Just When You Thought It Was Safe to Mail a Paper Thank You Note…

April 21, 2011 | By | Comments (0)


A couple of weeks ago (well before Earth Day) I raised the question on this blog of whether traditional thank you notes are becoming obsolete. A few readers may have noticed my gentle attempt to sway opinion when I suggested: “So maybe it has become wasteful—or, dare I say, impolite?—to cut down another forest so we can mail anachronistic paper thank you notes.”


“Wrong!” you answered (pretty much universally).

Many, many readers wrote to me or posted comments, offering their support for paper thank you notes. The reasons included:

“It’s tradition.”

“It says you made an effort.”

“I love to receive them, so I should send them.”

“I like to pick out pretty matching stamps.”

So…I figured I’d quietly back off my super subtle “let’s abolish paper thank you’s” campaign before anybody noticed I had launched it. Why invite more criticism when I’m still recovering from some of your more outraged “how dare you wear your mother’s mink” comments?

But then, this morning my 8th grader came into the kitchen excited about Earth Day. All her friends are going to wear green or blue! Or brown. Anyway, she started humming the “Mother Earth” song she learned when we lived in Northern California, where they are serious about recycling, and so I decided to give the anti-paper argument another shot.

I have a friend, Bea, whose household generates no garbage. Zero. No food scraps, no broken toys, no old shoes, no pizza boxes, no cast-off couches, nothing. Ever. A year or so ago I wrote a newspaper column about Bea’s life in Mill Valley, California. She has a meat jar she takes to the butcher to avoid paper wrap. She uses a brass gum stimulator with a rubber tip to avoid disposable dental floss. She owns one pair of jeans (this is true—I was in her closet).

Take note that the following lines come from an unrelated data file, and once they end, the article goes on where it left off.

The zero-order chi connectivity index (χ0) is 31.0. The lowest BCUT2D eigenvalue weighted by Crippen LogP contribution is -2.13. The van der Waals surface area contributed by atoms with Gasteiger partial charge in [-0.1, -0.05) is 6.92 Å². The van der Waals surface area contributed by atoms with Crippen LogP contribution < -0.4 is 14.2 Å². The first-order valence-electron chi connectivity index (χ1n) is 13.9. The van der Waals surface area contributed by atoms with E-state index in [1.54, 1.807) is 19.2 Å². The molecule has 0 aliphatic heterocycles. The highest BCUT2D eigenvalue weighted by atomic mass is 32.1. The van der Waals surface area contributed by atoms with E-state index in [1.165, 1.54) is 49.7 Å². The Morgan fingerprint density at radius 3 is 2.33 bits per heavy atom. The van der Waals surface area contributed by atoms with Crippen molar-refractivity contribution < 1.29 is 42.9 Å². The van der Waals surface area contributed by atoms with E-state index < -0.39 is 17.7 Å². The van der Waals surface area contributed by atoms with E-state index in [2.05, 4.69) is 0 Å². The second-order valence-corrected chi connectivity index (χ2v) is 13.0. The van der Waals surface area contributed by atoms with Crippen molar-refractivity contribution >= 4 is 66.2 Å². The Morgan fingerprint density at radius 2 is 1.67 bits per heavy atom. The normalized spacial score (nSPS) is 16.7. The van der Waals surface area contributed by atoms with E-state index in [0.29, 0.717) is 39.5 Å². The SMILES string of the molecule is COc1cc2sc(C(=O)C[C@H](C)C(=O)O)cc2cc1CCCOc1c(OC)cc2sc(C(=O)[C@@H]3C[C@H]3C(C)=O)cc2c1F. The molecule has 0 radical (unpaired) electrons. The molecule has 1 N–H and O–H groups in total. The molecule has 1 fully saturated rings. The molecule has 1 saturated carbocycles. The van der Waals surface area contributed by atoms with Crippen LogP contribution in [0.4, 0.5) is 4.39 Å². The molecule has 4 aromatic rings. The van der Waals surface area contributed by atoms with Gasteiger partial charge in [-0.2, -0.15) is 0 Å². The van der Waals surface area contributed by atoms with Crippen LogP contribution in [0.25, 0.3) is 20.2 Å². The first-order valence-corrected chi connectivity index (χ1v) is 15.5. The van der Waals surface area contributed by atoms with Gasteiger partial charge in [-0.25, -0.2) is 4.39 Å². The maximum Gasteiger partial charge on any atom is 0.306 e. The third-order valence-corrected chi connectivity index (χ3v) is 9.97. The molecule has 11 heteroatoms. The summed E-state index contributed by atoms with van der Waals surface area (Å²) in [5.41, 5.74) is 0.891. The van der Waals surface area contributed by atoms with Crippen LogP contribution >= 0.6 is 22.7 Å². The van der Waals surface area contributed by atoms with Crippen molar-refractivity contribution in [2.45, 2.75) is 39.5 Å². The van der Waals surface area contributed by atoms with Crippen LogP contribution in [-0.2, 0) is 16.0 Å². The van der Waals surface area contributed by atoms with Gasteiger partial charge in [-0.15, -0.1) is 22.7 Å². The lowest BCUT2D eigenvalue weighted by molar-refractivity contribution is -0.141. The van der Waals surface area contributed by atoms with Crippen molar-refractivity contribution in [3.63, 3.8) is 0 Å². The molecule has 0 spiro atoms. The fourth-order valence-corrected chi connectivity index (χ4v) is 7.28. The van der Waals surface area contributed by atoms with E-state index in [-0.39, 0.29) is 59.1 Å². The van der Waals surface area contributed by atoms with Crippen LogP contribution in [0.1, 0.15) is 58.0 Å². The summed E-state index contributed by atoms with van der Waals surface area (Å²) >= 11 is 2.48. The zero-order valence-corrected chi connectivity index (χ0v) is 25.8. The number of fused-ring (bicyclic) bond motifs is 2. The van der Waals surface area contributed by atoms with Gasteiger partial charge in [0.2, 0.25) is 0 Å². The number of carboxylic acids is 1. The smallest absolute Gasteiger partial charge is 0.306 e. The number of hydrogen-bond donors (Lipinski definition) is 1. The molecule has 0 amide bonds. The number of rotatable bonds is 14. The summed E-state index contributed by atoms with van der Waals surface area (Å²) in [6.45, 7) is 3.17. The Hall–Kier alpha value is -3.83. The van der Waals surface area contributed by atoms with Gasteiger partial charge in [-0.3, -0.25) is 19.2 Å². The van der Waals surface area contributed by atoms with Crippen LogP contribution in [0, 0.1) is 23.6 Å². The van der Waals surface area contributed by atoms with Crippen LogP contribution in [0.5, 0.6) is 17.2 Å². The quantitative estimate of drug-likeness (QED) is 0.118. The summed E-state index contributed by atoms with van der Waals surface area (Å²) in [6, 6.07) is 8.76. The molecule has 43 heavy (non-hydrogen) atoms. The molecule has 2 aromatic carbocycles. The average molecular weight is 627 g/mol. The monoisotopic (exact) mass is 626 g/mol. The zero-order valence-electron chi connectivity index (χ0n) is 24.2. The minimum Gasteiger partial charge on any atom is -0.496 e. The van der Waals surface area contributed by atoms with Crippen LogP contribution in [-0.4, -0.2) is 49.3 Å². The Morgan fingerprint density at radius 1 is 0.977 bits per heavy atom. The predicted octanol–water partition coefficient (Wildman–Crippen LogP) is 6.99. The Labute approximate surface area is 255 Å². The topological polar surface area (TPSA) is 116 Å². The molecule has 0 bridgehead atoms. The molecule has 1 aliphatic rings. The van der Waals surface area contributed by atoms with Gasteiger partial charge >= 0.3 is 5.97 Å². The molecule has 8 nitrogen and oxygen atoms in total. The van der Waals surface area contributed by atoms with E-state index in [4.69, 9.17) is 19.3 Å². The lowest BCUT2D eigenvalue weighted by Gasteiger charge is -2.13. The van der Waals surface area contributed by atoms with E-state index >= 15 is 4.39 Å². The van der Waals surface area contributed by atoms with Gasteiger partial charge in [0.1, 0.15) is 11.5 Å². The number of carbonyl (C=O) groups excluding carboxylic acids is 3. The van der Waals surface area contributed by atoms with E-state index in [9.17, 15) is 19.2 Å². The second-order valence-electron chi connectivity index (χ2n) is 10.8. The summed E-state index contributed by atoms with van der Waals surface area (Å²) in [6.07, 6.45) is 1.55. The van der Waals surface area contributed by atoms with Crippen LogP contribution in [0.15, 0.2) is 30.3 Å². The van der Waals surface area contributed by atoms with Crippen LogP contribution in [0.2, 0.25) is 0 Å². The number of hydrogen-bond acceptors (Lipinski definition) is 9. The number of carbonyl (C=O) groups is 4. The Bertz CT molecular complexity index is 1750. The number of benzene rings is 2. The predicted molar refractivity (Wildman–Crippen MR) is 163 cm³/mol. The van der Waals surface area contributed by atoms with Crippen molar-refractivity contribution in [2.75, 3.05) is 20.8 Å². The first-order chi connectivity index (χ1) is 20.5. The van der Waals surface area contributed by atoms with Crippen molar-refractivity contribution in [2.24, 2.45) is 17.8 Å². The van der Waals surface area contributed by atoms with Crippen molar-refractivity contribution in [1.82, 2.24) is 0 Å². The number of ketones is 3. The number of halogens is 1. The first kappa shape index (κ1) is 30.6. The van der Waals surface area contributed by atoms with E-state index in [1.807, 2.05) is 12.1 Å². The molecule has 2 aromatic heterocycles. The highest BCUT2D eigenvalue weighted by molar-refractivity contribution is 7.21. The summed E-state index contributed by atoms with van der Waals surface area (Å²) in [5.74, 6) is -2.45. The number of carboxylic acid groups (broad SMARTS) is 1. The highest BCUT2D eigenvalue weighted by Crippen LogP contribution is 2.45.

When it comes to dealing with all the paper waste that mail creates, Bea’s philosophy is simple: Don’t let it come into your house in the first place. Refuse, so you don’t have to recycle later. She phones catalog companies to ask them to take her off their mailing lists. She saves cardboard boxes and re-addresses them. She mails back videos in their Netflix sleeves.

And when it comes to thank you notes, Bea wrote me recently:

“I think that on some very special occasions they are needed (if meeting the Queen of England, for example, or my grandma who does not have email). But for most occasions, an email will suffice (it’s a step up from texting).”

The exception, Bea wrote, is when someone mails you a paper invitation. “When you receive a paper invitation, you get a return address on the envelope,” she said. Save the envelope. When it’s time for a thank you, write a note (Bea makes her own paper, from recycled pulp, by the way) and send it back in the same envelope.

If you want to know more about Bea’s zero-waste philosophy—and believe me, it’s comprehensive—she has a zero-waste blog that I love to read.

Happy Earth Day, everyone!

Have I persuaded you yet? Or do you still believe paper thank you notes are a non-negotiable sign of civilization? 

(image via RealSimple.com)